Doomsday Clock - Time Changes

Time Changes

In 1947, during the Cold War, the clock was started at seven minutes to midnight and was subsequently advanced or rewound per the state of the world and nuclear war prospects. The clock's setting is decided by the directors of the Bulletin of the Atomic Scientists and is an adjunct to the essays in the bulletin on global affairs. The clock has not always been set and reset as quickly as events occur; the closest nuclear war threat, the Cuban Missile Crisis in 1962, reached crisis, climax, and resolution before it could be set to reflect that possible doomsday.

Timeline of the Doomsday Clock
Year Mins Left Time Change Reason
1947 7 11:53pm The initial setting of the Doomsday Clock.
1949 3 11:57pm +4 The Soviet Union tests its first atomic bomb, officially starting the nuclear arms race.
1953 2 11:58pm +1 The United States and the Soviet Union test thermonuclear devices within nine months of one another. (This is the clock's closest approach to midnight since its inception.)
1960 7 11:53pm −5 In response to a perception of increased scientific cooperation and public understanding of the dangers of nuclear weapons, as well political actions taken to avoid "massive retaliation." The United States and Soviet Union cooperate and avoid direct confrontation in regional conflicts such as the 1956 Suez Crisis. Scientists from different countries help establish the International Geophysical Year, a series of coordinated, worldwide scientific observations between nations allied with both the United States and the Soviet Union, and the Pugwash Conferences on Science and World Affairs, which allow Soviet and American scientists to interact.
1963 12 11:48pm −5 The United States and Soviet Union sign the Partial Test Ban Treaty, limiting atmospheric nuclear testing.
1968 7 11:53pm +5 Regional wars wage: Vietnam War intensifies, Six Day War occurs in 1967 and Indo-Pakistani War of 1965 takes place. Worse yet, France and China, two nations which have not signed the Partial Test Ban Treaty, acquire and test nuclear weapons (1960 (Gerboise Bleue nuclear test) and 1964 (596 nuclear test) respectively) to assert themselves as global players in the nuclear arms race.
1969 10 11:50pm −3 Every nation of the world, with the notable exceptions of India, Pakistan, and Israel, signs the Nuclear Non-Proliferation Treaty.
1972 12 11:48pm −2 The United States and the Soviet Union sign the SALT I (Strategic Arms Limitation Treaty) and the Anti-Ballistic Missile Treaty.
1974 9 11:51pm +3 India tests a nuclear device (Smiling Buddha), SALT II talks stall. Both the United States and the Soviet Union modernize MIRVs
1980 7 11:53pm +2 Unforeseeable end to deadlock in US-Soviet Union talks as Soviet-Afghan War proceeds. As a result of the war, the US Senate refuses to ratify SALT II agreement between both nations and President Jimmy Carter pulls the United States from the 1980 Summer Olympic Games in Moscow and considers ways in which the United States could win a nuclear war
1981 4 11:56pm +3 Soviet-Afghan War hardens the US nuclear posture. Ronald Reagan becomes president, scraps further arms control talks with the Soviet Union and argues that the only way to end the Cold War is to win it.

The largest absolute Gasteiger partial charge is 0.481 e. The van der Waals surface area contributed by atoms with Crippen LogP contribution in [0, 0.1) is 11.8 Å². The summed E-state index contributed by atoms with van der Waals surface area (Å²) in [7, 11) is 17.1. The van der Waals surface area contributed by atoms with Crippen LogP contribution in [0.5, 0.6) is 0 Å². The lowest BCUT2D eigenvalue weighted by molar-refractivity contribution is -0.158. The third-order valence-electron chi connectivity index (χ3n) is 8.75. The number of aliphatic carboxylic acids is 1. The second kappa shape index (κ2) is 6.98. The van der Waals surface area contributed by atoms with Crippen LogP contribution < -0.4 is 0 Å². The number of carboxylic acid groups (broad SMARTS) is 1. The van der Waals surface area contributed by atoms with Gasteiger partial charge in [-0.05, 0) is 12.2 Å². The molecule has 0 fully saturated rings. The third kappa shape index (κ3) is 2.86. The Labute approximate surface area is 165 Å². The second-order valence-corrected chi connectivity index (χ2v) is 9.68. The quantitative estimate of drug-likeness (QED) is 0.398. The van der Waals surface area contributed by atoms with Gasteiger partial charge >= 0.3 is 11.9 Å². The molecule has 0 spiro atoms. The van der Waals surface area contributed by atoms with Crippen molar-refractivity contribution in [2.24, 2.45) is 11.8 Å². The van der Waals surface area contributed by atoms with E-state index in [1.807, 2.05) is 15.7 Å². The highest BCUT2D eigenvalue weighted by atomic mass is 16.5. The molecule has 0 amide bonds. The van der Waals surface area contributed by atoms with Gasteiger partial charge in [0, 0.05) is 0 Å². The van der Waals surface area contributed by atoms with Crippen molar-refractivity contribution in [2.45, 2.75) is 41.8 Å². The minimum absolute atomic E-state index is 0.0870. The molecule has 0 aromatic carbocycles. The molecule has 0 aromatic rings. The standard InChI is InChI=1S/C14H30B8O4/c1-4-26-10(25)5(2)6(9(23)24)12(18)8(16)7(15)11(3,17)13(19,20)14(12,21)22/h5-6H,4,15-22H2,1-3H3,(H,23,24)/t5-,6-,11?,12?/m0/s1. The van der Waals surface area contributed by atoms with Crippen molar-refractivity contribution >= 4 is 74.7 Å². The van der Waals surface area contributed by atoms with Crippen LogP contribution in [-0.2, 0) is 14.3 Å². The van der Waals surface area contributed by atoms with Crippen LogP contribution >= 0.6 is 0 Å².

1984 3 11:57pm +1 Further escalation of the arms race between the U.S. and the Soviet Union.
1988 6 11:54pm −3 The U.S. and the Soviet Union sign treaty to eliminate intermediate-range nuclear forces, relations improve.
1990 10 11:50pm −4 Fall of the Berlin Wall, dissolution of Iron Curtain sealing off Eastern Europe, Cold War nearing an end.
1991 17 11:43pm −7 United States and Soviet Union sign the Strategic Arms Reduction Treaty. (This is the clock's earliest setting since its inception.)
1995 14 11:46pm +3 Global military spending continues at Cold War levels; concerns about post-Soviet nuclear proliferation of weapons and brainpower.
1998 9 11:51pm +5 Both India (Pokhran-II) and Pakistan (Chagai-I) test nuclear weapons in a tit-for-tat show of aggression; the United States and Russia run into difficulties in further reducing stockpiles.
2002 7 11:53pm +2 Little progress on global nuclear disarmament; United States rejects a series of arms control treaties and announces its intentions to withdraw from the Anti-Ballistic Missile Treaty; concerns about the possibility of a nuclear terrorist attack due to the amount of weapon-grade nuclear materials that are unsecured and unaccounted for worldwide.
2007 5 11:55pm +2 North Korea's test of a nuclear weapon, Iran's nuclear ambitions, a renewed U.S. emphasis on the military utility of nuclear weapons, the failure to adequately secure nuclear materials, and the continued presence of some 26,000 nuclear weapons in the United States and Russia. Some scientists, assessing the dangers posed to civilization, have added climate change to the prospect of nuclear annihilation as the greatest threats to humankind.
2010 6 11:54pm −1 Worldwide cooperation to reduce nuclear arsenals and limit effect of climate change. New START agreement is ratified by both the United States and Russia and more negotiations for further reductions in the U.S. and Russian nuclear arsenal are already planned. 2009 United Nations Climate Change Conference in Copenhagen, Denmark results in the developing and industrialized countries agreeing to take responsibility for carbon emissions and to limit global temperature rise to 2 degrees Celsius.
2012 5 11:55pm +1 Lack of global political action to address nuclear weapons stockpiles, the potential for regional nuclear conflict, nuclear power safety, and global climate change.

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